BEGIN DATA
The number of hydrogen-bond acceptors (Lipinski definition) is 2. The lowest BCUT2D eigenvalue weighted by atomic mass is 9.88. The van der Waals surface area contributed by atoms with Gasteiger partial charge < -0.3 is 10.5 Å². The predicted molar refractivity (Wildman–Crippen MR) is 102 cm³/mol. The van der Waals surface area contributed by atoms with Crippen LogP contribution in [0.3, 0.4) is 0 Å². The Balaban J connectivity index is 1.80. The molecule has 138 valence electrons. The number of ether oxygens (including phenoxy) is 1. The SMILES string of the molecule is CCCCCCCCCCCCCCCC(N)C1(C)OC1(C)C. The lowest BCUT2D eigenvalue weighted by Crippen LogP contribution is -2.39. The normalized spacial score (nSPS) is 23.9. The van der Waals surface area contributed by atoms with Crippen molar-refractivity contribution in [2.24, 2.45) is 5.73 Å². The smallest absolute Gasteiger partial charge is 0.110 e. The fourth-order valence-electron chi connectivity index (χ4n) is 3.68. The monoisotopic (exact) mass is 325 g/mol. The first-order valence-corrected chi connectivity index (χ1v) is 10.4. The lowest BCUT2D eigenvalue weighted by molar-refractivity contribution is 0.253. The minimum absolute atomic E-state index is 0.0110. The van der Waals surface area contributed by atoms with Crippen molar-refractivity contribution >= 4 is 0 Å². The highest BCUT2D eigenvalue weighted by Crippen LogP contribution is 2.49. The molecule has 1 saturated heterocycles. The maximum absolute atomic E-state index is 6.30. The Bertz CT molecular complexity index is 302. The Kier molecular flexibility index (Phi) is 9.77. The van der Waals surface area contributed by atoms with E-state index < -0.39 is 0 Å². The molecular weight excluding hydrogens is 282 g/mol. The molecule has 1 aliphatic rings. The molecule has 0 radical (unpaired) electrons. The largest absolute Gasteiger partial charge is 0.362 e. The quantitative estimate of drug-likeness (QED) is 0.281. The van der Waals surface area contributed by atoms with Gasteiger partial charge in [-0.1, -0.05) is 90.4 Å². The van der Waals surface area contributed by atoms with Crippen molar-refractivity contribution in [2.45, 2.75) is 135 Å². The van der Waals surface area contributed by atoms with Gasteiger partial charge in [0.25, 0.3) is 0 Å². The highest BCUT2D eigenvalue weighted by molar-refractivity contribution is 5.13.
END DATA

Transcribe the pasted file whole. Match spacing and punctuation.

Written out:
The number of hydrogen-bond acceptors (Lipinski definition) is 2. The lowest BCUT2D eigenvalue weighted by atomic mass is 9.88. The van der Waals surface area contributed by atoms with Gasteiger partial charge < -0.3 is 10.5 Å². The predicted molar refractivity (Wildman–Crippen MR) is 102 cm³/mol. The van der Waals surface area contributed by atoms with Crippen LogP contribution in [0.3, 0.4) is 0 Å². The Balaban J connectivity index is 1.80. The molecule has 138 valence electrons. The number of ether oxygens (including phenoxy) is 1. The SMILES string of the molecule is CCCCCCCCCCCCCCCC(N)C1(C)OC1(C)C. The lowest BCUT2D eigenvalue weighted by Crippen LogP contribution is -2.39. The normalized spacial score (nSPS) is 23.9. The van der Waals surface area contributed by atoms with Crippen molar-refractivity contribution in [2.24, 2.45) is 5.73 Å². The smallest absolute Gasteiger partial charge is 0.110 e. The fourth-order valence-electron chi connectivity index (χ4n) is 3.68. The monoisotopic (exact) mass is 325 g/mol. The first-order valence-corrected chi connectivity index (χ1v) is 10.4. The lowest BCUT2D eigenvalue weighted by molar-refractivity contribution is 0.253. The minimum absolute atomic E-state index is 0.0110. The van der Waals surface area contributed by atoms with Crippen molar-refractivity contribution >= 4 is 0 Å². The highest BCUT2D eigenvalue weighted by Crippen LogP contribution is 2.49. The molecule has 1 saturated heterocycles. The maximum absolute atomic E-state index is 6.30. The Bertz CT molecular complexity index is 302. The Kier molecular flexibility index (Phi) is 9.77. The van der Waals surface area contributed by atoms with E-state index < -0.39 is 0 Å². The molecular weight excluding hydrogens is 282 g/mol. The molecule has 1 aliphatic rings. The molecule has 0 radical (unpaired) electrons. The largest absolute Gasteiger partial charge is 0.362 e. The quantitative estimate of drug-likeness (QED) is 0.281. The van der Waals surface area contributed by atoms with Gasteiger partial charge in [-0.1, -0.05) is 90.4 Å². The van der Waals surface area contributed by atoms with Crippen molar-refractivity contribution in [2.45, 2.75) is 135 Å². The van der Waals surface area contributed by atoms with Gasteiger partial charge in [0.25, 0.3) is 0 Å². The highest BCUT2D eigenvalue weighted by molar-refractivity contribution is 5.13.